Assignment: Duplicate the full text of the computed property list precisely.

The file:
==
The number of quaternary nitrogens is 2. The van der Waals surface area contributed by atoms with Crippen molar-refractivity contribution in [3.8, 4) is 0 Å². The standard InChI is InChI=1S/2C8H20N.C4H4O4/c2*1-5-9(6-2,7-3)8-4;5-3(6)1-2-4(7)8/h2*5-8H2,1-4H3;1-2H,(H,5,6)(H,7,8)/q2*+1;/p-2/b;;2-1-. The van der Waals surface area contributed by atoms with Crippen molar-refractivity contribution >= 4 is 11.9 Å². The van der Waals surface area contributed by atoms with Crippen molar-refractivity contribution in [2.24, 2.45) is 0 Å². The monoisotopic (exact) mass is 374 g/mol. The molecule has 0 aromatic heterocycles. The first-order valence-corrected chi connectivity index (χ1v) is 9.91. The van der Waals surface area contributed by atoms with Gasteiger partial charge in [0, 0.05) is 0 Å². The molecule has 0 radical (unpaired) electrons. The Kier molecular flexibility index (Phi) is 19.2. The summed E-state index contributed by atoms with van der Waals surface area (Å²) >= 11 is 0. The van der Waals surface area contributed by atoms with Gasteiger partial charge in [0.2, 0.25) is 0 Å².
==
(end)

The number of quaternary nitrogens is 2. The van der Waals surface area contributed by atoms with Crippen molar-refractivity contribution in [3.8, 4) is 0 Å². The standard InChI is InChI=1S/2C8H20N.C4H4O4/c2*1-5-9(6-2,7-3)8-4;5-3(6)1-2-4(7)8/h2*5-8H2,1-4H3;1-2H,(H,5,6)(H,7,8)/q2*+1;/p-2/b;;2-1-. The van der Waals surface area contributed by atoms with Crippen molar-refractivity contribution >= 4 is 11.9 Å². The van der Waals surface area contributed by atoms with Crippen molar-refractivity contribution in [2.24, 2.45) is 0 Å². The monoisotopic (exact) mass is 374 g/mol. The molecule has 0 aromatic heterocycles. The first-order valence-corrected chi connectivity index (χ1v) is 9.91. The van der Waals surface area contributed by atoms with Gasteiger partial charge in [0, 0.05) is 0 Å². The molecule has 0 radical (unpaired) electrons. The Kier molecular flexibility index (Phi) is 19.2. The summed E-state index contributed by atoms with van der Waals surface area (Å²) >= 11 is 0. The van der Waals surface area contributed by atoms with Gasteiger partial charge in [0.2, 0.25) is 0 Å².